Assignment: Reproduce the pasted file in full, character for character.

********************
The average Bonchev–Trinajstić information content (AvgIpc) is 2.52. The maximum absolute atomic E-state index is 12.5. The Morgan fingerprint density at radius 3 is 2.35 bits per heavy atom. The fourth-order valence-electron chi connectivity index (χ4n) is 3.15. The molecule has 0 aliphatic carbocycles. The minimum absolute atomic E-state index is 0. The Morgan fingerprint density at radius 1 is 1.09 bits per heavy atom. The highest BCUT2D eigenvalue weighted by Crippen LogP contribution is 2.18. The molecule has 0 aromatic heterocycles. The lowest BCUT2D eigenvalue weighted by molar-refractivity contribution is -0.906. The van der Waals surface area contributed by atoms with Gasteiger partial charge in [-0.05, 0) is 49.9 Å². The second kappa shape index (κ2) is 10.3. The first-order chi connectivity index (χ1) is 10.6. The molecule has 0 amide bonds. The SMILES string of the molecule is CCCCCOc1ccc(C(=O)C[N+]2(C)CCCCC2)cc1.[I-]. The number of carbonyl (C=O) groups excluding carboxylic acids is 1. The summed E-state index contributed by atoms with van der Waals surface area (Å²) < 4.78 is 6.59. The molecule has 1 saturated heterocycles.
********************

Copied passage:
The average Bonchev–Trinajstić information content (AvgIpc) is 2.52. The maximum absolute atomic E-state index is 12.5. The Morgan fingerprint density at radius 3 is 2.35 bits per heavy atom. The fourth-order valence-electron chi connectivity index (χ4n) is 3.15. The molecule has 0 aliphatic carbocycles. The minimum absolute atomic E-state index is 0. The Morgan fingerprint density at radius 1 is 1.09 bits per heavy atom. The highest BCUT2D eigenvalue weighted by Crippen LogP contribution is 2.18. The molecule has 0 aromatic heterocycles. The lowest BCUT2D eigenvalue weighted by molar-refractivity contribution is -0.906. The van der Waals surface area contributed by atoms with Gasteiger partial charge in [-0.05, 0) is 49.9 Å². The second kappa shape index (κ2) is 10.3. The first-order chi connectivity index (χ1) is 10.6. The molecule has 0 amide bonds. The SMILES string of the molecule is CCCCCOc1ccc(C(=O)C[N+]2(C)CCCCC2)cc1.[I-]. The number of carbonyl (C=O) groups excluding carboxylic acids is 1. The summed E-state index contributed by atoms with van der Waals surface area (Å²) < 4.78 is 6.59. The molecule has 1 saturated heterocycles.